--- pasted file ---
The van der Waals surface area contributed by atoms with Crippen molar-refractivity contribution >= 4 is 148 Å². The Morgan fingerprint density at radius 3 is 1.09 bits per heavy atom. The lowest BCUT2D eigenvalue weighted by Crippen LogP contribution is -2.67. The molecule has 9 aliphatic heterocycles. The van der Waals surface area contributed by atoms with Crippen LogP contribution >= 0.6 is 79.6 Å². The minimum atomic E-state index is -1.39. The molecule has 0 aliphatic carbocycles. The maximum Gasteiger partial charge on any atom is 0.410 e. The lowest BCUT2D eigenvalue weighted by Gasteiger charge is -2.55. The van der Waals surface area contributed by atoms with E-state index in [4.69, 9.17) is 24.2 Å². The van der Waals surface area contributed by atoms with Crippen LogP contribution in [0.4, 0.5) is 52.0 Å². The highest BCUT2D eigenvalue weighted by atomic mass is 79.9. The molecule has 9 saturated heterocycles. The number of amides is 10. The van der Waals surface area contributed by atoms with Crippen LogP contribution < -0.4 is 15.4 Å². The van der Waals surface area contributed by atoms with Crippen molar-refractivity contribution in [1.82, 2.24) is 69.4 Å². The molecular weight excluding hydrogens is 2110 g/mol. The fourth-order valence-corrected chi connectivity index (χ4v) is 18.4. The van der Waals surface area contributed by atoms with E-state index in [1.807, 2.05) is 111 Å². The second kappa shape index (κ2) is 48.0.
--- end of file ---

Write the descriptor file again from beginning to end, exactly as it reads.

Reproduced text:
The van der Waals surface area contributed by atoms with Crippen molar-refractivity contribution >= 4 is 148 Å². The Morgan fingerprint density at radius 3 is 1.09 bits per heavy atom. The lowest BCUT2D eigenvalue weighted by Crippen LogP contribution is -2.67. The molecule has 9 aliphatic heterocycles. The van der Waals surface area contributed by atoms with Crippen LogP contribution >= 0.6 is 79.6 Å². The minimum atomic E-state index is -1.39. The molecule has 0 aliphatic carbocycles. The maximum Gasteiger partial charge on any atom is 0.410 e. The lowest BCUT2D eigenvalue weighted by Gasteiger charge is -2.55. The van der Waals surface area contributed by atoms with E-state index in [4.69, 9.17) is 24.2 Å². The van der Waals surface area contributed by atoms with Crippen LogP contribution in [0.4, 0.5) is 52.0 Å². The highest BCUT2D eigenvalue weighted by atomic mass is 79.9. The molecule has 9 saturated heterocycles. The number of amides is 10. The van der Waals surface area contributed by atoms with Crippen LogP contribution < -0.4 is 15.4 Å². The van der Waals surface area contributed by atoms with Crippen molar-refractivity contribution in [1.82, 2.24) is 69.4 Å². The molecular weight excluding hydrogens is 2110 g/mol. The fourth-order valence-corrected chi connectivity index (χ4v) is 18.4. The van der Waals surface area contributed by atoms with E-state index in [1.807, 2.05) is 111 Å². The second kappa shape index (κ2) is 48.0.